At Dharma Zephyr our practice has 3 aspects:

  1. Meditation and Mindfulness
  2. Wisdom as taught by the Buddha
  3. Ethical Behavior

Just like a 3-legged stool is very steady, cultivating these 3 aspects helps us to find balance.

About Insight Meditation

Insight or Vipassana meditation is a form of Buddhist meditation that calms and steadies the mind, helping us to see into our habits and conditioning and allowing us to be more present to any given moment in our lives. We begin by focusing attention on the breath; then we may shift our attention to other aspects of our mind, body, and experience as our practice develops.
For more information about Insight Meditation, click here.
For resources about meditation, click here.

About Mindfulness

Mindfulness is the practice of showing up to each moment of our lives with non-judgmental awareness.
For resources about mindfulness, click here.

About Buddhism

We practice Insight Meditation in the context of the Four Noble Truths that were taught by the
Buddha 2,500 years ago. These are:

  • The truth of suffering: Our experience of life is inherently unsatisfactory. We lose what we love, or we don’t get what we want; then in the end, we and all that we love age, sicken and die.
  • The truth of the origin of suffering: We want to keep what we have and stay with what we love.
  • We cling to those things, thinking that if we keep them forever we will be forever happy. We also ignore the true conditions of our lives. This clinging and ignorance lead to more suffering.
  • The truth of the end of suffering: it is possible to be completely free from this suffering and clinging.
  • The truth of the path leading to the end of suffering: The way leading to the end of suffering is the Noble Eightfold Path, which consists of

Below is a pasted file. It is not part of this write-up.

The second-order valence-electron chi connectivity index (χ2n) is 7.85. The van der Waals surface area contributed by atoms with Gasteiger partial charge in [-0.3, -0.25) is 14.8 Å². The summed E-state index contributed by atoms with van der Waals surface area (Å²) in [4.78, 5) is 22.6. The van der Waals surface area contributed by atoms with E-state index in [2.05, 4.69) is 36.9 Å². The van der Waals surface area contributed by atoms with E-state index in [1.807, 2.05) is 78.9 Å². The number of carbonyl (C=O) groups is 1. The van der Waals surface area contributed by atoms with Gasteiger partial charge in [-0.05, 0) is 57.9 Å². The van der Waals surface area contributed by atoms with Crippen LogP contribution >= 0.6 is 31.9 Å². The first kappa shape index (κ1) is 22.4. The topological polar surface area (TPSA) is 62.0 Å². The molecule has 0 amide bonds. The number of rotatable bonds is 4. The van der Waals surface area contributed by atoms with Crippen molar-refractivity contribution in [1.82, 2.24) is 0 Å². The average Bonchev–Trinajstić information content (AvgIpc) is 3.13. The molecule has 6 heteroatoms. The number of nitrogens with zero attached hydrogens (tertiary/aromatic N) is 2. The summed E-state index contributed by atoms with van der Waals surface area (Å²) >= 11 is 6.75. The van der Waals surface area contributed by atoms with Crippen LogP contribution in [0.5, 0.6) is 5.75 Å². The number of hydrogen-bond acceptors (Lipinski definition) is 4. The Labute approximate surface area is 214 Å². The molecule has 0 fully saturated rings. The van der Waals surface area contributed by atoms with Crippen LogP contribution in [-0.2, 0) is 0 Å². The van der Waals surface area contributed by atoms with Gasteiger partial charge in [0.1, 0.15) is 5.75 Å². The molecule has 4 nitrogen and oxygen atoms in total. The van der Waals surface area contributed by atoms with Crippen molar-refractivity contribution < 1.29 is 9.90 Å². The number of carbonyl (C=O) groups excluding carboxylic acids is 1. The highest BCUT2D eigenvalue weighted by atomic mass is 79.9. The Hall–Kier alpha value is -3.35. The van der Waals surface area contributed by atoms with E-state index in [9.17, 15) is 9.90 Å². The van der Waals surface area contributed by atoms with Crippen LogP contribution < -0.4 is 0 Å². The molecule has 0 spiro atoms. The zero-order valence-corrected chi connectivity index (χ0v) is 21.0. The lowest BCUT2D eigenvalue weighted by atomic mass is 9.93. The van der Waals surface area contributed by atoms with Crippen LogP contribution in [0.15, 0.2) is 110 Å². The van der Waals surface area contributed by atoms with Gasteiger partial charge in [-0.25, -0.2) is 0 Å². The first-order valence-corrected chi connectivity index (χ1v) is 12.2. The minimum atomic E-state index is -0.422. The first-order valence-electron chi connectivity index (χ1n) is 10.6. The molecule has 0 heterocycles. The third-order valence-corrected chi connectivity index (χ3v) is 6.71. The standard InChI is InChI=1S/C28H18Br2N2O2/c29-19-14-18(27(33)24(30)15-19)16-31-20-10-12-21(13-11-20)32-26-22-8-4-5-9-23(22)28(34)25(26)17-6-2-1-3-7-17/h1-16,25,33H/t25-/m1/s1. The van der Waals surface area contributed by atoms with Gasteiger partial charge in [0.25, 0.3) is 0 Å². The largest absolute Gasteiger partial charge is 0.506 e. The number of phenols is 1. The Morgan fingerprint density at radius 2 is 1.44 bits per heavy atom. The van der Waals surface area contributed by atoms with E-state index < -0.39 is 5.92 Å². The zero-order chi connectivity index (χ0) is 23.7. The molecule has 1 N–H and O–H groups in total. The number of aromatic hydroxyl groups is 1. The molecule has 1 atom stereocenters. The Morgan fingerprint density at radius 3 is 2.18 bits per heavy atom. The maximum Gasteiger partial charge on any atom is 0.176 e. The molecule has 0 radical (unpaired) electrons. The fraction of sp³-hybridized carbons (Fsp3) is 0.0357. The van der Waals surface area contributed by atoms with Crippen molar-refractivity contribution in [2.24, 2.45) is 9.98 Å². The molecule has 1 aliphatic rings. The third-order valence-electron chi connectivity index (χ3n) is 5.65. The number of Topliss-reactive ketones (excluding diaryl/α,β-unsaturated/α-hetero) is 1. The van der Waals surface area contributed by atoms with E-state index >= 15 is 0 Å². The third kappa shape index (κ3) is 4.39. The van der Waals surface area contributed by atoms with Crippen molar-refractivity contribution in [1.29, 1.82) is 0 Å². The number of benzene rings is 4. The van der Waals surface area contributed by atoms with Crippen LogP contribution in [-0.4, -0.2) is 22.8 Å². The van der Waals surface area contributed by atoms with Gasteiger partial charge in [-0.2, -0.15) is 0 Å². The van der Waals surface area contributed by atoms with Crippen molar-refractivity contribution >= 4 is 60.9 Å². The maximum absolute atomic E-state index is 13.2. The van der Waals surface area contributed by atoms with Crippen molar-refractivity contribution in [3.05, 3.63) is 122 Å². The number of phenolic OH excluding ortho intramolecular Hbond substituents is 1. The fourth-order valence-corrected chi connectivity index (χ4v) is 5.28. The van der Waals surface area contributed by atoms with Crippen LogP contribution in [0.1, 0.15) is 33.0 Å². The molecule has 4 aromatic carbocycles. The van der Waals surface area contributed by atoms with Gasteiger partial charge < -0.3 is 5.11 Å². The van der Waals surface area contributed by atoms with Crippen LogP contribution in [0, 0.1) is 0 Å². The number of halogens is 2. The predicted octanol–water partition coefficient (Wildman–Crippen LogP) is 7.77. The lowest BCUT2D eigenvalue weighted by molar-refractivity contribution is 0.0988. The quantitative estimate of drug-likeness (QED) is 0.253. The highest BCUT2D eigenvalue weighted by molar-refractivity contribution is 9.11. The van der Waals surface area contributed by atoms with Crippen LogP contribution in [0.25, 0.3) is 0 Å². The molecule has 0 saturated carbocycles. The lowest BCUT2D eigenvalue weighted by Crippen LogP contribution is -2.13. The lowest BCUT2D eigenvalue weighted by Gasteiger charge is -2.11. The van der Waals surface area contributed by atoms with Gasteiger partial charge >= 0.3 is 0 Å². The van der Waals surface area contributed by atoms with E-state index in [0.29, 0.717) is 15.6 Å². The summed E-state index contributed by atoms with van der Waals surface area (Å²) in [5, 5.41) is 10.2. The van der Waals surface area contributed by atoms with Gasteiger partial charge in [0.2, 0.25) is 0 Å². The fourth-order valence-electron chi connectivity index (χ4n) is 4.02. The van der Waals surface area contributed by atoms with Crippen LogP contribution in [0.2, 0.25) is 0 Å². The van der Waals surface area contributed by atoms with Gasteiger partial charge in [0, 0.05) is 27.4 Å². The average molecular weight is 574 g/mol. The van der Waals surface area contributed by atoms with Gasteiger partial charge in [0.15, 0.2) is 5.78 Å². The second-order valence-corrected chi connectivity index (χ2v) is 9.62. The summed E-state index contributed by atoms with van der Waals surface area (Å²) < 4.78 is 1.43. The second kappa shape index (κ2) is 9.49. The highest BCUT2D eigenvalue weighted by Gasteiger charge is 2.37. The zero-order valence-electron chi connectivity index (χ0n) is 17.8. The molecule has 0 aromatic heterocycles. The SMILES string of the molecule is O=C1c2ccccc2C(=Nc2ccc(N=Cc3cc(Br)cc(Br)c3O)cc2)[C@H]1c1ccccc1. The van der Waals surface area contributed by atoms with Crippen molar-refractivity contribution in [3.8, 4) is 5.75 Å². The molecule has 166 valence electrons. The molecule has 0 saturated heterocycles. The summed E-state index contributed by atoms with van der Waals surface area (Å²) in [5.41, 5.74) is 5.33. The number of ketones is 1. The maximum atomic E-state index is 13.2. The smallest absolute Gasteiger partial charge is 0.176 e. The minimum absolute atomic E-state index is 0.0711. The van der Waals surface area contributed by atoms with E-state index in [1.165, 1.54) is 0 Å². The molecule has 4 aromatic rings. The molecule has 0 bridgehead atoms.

• Wise View
    • Wise Intention
    • Wise Speech
    • Wise Action
    • Wise Livelihood
    • Wise Effort
    • Wise Mindfulness
    • Wise Concentration

For resources about Buddhism, click here.

About Loving Kindness (metta)

Metta is a force of the universe which finds expression through the human heart and mind. Through metta we find kindness and acceptance for ourselves, other beings and the world around us.

The word metta is from the Pali language, the language spoken in northern India during the Buddha’s lifetime. While difficult to translate into English, loving kindness, loving friendliness or goodwill are close approximations. The Buddha’s teachings on loving kindness are encapsulated in the Metta Sutta. In this section we offer a number of metta practices which help us connect with our heart of gladness, adding joy, calm and kindness to our
daily lives.
For resources about loving kindness, click here.

About Generosity (dana)

One of the foundations of Buddhism is generosity, known as dana, a Pali and Sanskrit word for giving and offering. Traditionally, Buddhist teachings are offered freely and with great generosity since they are considered priceless. In return, we offer dana at a sitting group, class, retreat, and/or online to support the teachers and community so that we may continue to offer the Dharma. This is the practice of cultivating generosity, expressing gratitude, and of letting go.
Read more about generosity, click here.

About Ethical behavior (precepts)

In order to have a quieter mind and heart, we practice ethical behavior, the foundation of which is to do no harm. The Buddha gave five specific precepts for lay people to work with: to refrain from killing (protect life), to refrain from taking what is not given (practice generosity), to refrain from sexual misconduct (create healthy relationships), to refrain from lies or harsh speech (speak the truth), and to refrain from clouding the mind with intoxicants (practice clarity).
Read more about ethical behavior, click here.

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